News tagged with "nikon"
Having spent a little more time with a full production unit, we've updated our Nikon Df coverage with images from our studio test scene and some more handling impressions. Nikon's thoroughly retro full-frame Df uses the same 16MP chip first seen in the D4, and provides an unprecedented level of support for legacy lenses. The new scene shows its performance in both daylight and low light, with downloadable image files. As always, you can compare the Df to the increasing number of cameras in our test scene.
Sigma has posted a statement on its website regarding incompatibilities between its lenses and the Nikon D5300. Lenses with built-in focus motors may not autofocus correctly in Live View mode, and Optical Stabilisation (OS) may not work correctly. The company says it will provide a free firmware update for affected lenses to fix the issue, but this may not be possible with discontinued models. Click through for full details.
Nikon has posted firmware updates for the following cameras: D3100, D3200, D5100, D5200, and P7700. More accurate detection of the remaining charge for the EN-EL14a rechargeable li-ion battery is the only fix. Get the update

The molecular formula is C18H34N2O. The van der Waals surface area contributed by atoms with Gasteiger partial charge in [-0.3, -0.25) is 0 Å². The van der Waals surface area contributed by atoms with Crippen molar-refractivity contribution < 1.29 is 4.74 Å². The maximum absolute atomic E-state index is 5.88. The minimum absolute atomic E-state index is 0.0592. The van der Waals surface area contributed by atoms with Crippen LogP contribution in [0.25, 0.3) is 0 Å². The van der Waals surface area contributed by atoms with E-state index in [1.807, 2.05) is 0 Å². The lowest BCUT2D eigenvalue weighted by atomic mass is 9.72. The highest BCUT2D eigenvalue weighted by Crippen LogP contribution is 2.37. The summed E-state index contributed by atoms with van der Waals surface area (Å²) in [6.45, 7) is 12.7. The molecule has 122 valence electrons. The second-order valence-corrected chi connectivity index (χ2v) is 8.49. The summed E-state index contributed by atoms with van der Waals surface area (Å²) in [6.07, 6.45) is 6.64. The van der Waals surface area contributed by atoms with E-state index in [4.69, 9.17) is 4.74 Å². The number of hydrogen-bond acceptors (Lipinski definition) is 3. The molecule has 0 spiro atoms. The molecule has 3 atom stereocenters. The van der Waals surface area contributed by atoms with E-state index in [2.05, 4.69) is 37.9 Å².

The widely rumored and much-leaked Nikon Df is here. The Df is a 16MP, full-frame DSLR with the sensor from the flagship D4 and the 39-point AF system from the D610 packaged in a body inspired by film cameras from the 1970s. The Nikon Df can't shoot video, but it will accept 50 year-old non-Ai lenses. A lot of Nikon users have been asking for a 'digital FM2' for years. Is the Df that camera? Click through for our first-impressions.
We've had a chance to spend some time with Nikon's retro Df digital SLR. This full-frame camera, which is designed to resemble Nikon's classic manual focus film SLRs, is loaded with dials for virtually every function imaginable, and is backward compatible with nearly every Nikon F-mount lens ever made. If you want to see the Df from every possible angle, then click to view our hands-on gallery.
Nikon has announced the Df, which combines the design and controls from its classic film cameras with the modern technology of a digital SLR. The Df's body resembles that of Nikon's F-series 35mm cameras, complete with dials for shutter speed, aperture, and exposure compensation. Inside, the Df borrows the full-frame CMOS sensor from the D4 and the AF system from the D610. One thing you won't find on the Df is a movie mode. Click the link for the press release, product photos, and pricing.
The rumored retro-styled full frame camera from Nikon looks to be coming. The latest teaser video from Nikon offers the clearest view of what the camera will look like, with close-up shots of the camera's side, back, and top-plate (including traditional shutter speed dial). The fifth of November looks like it could be memorable for more than just our UK audience. Watch video, see screen shots